Copyright ©The Author(s) 2016.
World J Clin Oncol. Feb 10, 2016; 7(1): 87-97
Published online Feb 10, 2016. doi: 10.5306/wjco.v7.i1.87
Table 1 The different types of the above mentioned drugs according to their vesicant potential
NeutralsInflammitantsIrritantsExfoliants (may have low vesicant potential)Vesicants
Asparaginase Bevacizumab bleomycin Bortezomib cetuximab, CyclophosphamideBortezomibBendamustineAclacinomycin cisplatin Docetaxel liposomal Doxorubicin mitoxantrone Oxaliplatin paclitaxelActinomycin D
Cytarabine eribulin Fludarabine gemcitabine Ifosfamide5-Fluorouracil methotrexate raltitrexedBleomycinDactinomycin daunorubicin Doxorubicin epirubicin Idarubicin mitomycin C Vinblastine vindesine
Melphalan rituximabCarboplatin dexrasoxaneVincristine vinorelbine
Table 2 Grades of Infusion site extravasation according to common terminology criteria for adverse events (V4.0, May 2009)
Adverse eventGrade
Infusion site extravasation-Erythema with associated symptoms (e.g., edema, pain, induration, phlebitis)Ulceration or necrosis; severe tissue damage; operative intervention indicatedLife-threatening consequences; urgent intervention indicatedDeath
Table 3 Overall summary of guidelines for prevention of chemotherapy extravasation
Continuous education of the medical team about all policies and protocols regarding chemotherapy administration
Classification of chemotherapeutic drugs: Knowledge of characteristics of the drug and compliance to the manufacturer’s recommendations
Appropriate vascular access
In case a central vascular access is not possible, an adequate peripheral vein is used[16]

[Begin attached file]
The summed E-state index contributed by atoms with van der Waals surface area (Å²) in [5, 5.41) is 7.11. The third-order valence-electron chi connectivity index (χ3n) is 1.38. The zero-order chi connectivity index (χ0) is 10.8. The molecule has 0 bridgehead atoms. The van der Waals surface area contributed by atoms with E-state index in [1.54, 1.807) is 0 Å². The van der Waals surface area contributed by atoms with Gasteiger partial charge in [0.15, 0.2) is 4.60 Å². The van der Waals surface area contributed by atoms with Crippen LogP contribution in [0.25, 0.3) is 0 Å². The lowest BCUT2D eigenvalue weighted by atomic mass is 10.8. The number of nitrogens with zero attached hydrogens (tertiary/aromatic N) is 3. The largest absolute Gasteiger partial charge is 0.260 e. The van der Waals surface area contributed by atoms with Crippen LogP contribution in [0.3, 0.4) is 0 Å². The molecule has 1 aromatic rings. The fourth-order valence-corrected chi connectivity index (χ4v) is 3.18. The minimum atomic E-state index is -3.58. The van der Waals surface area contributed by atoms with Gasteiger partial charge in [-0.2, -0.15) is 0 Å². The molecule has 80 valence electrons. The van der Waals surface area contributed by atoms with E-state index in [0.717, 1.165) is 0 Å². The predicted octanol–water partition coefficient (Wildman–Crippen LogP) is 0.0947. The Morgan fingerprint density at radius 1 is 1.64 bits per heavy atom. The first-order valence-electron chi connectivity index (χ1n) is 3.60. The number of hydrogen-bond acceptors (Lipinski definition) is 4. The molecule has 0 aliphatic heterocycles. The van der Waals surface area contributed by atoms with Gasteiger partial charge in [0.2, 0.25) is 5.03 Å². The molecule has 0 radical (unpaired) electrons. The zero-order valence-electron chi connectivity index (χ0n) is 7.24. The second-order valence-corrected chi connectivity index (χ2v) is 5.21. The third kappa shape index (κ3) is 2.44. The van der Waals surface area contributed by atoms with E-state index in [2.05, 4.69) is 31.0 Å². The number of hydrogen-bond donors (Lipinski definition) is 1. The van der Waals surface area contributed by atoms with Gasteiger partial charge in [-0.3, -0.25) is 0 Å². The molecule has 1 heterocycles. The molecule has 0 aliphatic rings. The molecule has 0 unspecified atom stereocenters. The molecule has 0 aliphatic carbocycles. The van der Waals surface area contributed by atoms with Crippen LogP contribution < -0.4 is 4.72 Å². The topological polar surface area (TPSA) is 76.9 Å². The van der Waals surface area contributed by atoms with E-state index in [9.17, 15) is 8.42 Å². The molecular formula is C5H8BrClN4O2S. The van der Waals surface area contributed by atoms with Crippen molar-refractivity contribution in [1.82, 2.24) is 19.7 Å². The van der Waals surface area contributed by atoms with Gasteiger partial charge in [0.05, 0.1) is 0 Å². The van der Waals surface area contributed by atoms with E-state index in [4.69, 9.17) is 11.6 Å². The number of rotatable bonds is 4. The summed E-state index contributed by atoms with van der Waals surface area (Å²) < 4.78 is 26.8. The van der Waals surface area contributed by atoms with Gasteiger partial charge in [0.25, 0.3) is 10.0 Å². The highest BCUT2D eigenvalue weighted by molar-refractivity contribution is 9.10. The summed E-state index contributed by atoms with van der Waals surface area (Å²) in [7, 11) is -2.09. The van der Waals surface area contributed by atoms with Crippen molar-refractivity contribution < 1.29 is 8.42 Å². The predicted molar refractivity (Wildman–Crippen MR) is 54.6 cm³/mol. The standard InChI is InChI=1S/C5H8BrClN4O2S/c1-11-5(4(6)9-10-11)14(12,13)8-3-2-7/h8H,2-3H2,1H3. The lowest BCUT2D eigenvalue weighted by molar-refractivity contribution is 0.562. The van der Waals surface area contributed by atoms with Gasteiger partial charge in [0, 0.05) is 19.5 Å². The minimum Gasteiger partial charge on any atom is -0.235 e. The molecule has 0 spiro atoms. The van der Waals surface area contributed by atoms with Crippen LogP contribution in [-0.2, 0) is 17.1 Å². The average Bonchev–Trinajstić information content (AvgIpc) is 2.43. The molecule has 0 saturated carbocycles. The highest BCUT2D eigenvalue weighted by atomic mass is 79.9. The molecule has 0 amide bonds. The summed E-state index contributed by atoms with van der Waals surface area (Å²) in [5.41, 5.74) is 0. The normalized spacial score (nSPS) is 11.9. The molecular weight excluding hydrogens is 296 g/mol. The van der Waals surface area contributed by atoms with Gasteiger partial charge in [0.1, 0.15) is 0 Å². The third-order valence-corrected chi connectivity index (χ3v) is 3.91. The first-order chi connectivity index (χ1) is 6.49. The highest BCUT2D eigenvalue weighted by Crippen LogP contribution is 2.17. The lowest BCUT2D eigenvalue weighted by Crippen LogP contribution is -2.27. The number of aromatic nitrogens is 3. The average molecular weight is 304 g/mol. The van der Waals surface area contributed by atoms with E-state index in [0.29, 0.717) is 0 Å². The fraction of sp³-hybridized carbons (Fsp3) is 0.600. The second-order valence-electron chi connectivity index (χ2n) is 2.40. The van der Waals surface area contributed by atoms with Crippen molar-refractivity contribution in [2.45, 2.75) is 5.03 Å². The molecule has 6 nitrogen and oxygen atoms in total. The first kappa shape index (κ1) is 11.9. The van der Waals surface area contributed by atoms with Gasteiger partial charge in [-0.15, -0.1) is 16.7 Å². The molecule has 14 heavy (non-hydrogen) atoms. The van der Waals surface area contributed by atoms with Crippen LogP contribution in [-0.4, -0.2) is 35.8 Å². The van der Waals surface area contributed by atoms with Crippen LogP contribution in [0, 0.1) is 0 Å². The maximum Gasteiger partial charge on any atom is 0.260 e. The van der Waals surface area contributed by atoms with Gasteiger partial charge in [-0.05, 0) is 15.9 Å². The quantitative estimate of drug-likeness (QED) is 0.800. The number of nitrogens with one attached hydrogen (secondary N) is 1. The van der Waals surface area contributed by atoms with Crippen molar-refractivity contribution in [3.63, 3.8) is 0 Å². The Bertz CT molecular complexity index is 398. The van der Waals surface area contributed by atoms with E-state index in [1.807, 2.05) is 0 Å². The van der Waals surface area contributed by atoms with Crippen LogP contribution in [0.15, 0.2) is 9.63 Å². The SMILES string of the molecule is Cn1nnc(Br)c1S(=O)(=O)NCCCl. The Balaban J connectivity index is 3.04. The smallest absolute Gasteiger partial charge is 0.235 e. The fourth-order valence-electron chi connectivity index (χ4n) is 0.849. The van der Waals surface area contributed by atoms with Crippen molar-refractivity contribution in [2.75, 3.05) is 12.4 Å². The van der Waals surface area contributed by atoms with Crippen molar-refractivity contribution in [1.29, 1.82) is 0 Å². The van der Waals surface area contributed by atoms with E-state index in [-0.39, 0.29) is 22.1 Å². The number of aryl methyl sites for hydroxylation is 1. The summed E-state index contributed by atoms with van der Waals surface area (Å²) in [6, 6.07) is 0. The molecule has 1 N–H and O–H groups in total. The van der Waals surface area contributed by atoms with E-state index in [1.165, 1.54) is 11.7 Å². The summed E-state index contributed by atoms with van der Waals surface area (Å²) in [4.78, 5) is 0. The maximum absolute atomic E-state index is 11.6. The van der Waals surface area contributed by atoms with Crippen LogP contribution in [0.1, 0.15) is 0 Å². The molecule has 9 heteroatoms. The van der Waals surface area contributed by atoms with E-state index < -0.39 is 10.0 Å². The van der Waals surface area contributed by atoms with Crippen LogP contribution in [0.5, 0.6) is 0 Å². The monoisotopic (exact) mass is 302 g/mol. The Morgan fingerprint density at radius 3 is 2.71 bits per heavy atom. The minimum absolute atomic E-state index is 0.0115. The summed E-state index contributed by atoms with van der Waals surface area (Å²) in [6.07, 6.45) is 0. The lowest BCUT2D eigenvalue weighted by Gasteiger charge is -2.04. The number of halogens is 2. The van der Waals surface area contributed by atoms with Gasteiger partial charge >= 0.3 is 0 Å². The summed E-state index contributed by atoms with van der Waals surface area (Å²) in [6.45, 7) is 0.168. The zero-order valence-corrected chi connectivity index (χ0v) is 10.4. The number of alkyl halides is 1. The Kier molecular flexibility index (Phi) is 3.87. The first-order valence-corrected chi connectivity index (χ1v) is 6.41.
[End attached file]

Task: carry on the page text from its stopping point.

Veins that are small and/or fragile should be avoided[2,20]
It is not recommended to use veins located at the dorsum of the hand, the antecubital fossa, and the radial and ulnar aspects of forearm[2,20]
Appropriate peripheral arm assessment[1,2,16]
Palpation of the vein
History of previous venipunctures
Available extremities where veins can be punctured
Level of consciousness of the patient
Appropriate equipment selection[42,43]
Use of the smallest size of cannula in the largest available vein
Use of 1.2-1.5 cm long small bore plastic cannula
Use of a clear dressing
Avoiding the use of a butterfly needle
Educating the patient about all risks associated with chemotherapy administration
Devising and updating standards and policies regarding chemotherapy administration at each healthcare center
Documentation and reporting of any extravasation incident
Table 4 Non-pharmacological management of chemotherapy extravasation
Institutions should always ensure availability of “extravasation kits” at floors in which chemotherapy can be given
Initial non-pharmacologic management
Continuous monitoring at the beginning and during the infusion is essential every 5 to 10 min
Aspiration of the vesicant by a 10 mL syringe, percutaneous needle aspiration, liposuction, simple squeeze maneuver, or by surgical fenestration and irrigation
Elevation of the affected limb and thermal application (cold or hot)
Table 5 Pharmacological management of chemotherapy extravasation
Dexrazoxane as an antidote to anthracyclines extravasation has level III-B evidence[16]
Hyaluronidaseas an antidote to vinca-alkaloids and to taxanes extravasation has level V-C evidence[16]
Topical DMSO (99%) as an antidote to anthracycline extravasation and to Mytomicin C has level IV-B evidence[16]
Sodium thiosulfate as an antidote to mechlorethamine extravasation has level V-C evidence[16]